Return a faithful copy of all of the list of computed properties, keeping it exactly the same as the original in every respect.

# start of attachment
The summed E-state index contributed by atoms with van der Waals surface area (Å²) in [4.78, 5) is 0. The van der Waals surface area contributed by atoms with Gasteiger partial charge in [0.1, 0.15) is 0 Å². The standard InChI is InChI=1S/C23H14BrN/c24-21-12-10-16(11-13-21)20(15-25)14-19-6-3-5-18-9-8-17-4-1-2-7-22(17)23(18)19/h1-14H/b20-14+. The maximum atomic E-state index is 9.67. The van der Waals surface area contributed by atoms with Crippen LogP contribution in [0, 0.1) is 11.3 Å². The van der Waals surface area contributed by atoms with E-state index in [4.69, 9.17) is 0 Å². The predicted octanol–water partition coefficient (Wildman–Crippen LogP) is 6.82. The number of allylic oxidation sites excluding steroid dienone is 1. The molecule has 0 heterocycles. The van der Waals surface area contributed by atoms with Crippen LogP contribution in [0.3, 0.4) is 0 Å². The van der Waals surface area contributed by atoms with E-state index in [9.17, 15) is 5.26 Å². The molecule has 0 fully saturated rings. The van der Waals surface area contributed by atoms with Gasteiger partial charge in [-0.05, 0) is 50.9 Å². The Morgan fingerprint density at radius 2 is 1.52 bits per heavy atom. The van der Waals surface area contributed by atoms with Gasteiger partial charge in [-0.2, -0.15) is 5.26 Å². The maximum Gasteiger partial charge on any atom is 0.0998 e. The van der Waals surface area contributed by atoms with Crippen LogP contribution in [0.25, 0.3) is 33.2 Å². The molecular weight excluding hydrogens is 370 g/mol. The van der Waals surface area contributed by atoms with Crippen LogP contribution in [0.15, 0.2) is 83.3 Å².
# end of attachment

The summed E-state index contributed by atoms with van der Waals surface area (Å²) in [4.78, 5) is 0. The van der Waals surface area contributed by atoms with Gasteiger partial charge in [0.1, 0.15) is 0 Å². The standard InChI is InChI=1S/C23H14BrN/c24-21-12-10-16(11-13-21)20(15-25)14-19-6-3-5-18-9-8-17-4-1-2-7-22(17)23(18)19/h1-14H/b20-14+. The maximum atomic E-state index is 9.67. The van der Waals surface area contributed by atoms with Crippen LogP contribution in [0, 0.1) is 11.3 Å². The van der Waals surface area contributed by atoms with E-state index in [4.69, 9.17) is 0 Å². The predicted octanol–water partition coefficient (Wildman–Crippen LogP) is 6.82. The number of allylic oxidation sites excluding steroid dienone is 1. The molecule has 0 heterocycles. The van der Waals surface area contributed by atoms with Crippen LogP contribution in [0.3, 0.4) is 0 Å². The van der Waals surface area contributed by atoms with E-state index in [9.17, 15) is 5.26 Å². The molecule has 0 fully saturated rings. The van der Waals surface area contributed by atoms with Gasteiger partial charge in [-0.05, 0) is 50.9 Å². The Morgan fingerprint density at radius 2 is 1.52 bits per heavy atom. The van der Waals surface area contributed by atoms with Gasteiger partial charge in [-0.2, -0.15) is 5.26 Å². The maximum Gasteiger partial charge on any atom is 0.0998 e. The van der Waals surface area contributed by atoms with Crippen LogP contribution in [0.25, 0.3) is 33.2 Å². The molecular weight excluding hydrogens is 370 g/mol. The van der Waals surface area contributed by atoms with Crippen LogP contribution in [0.15, 0.2) is 83.3 Å².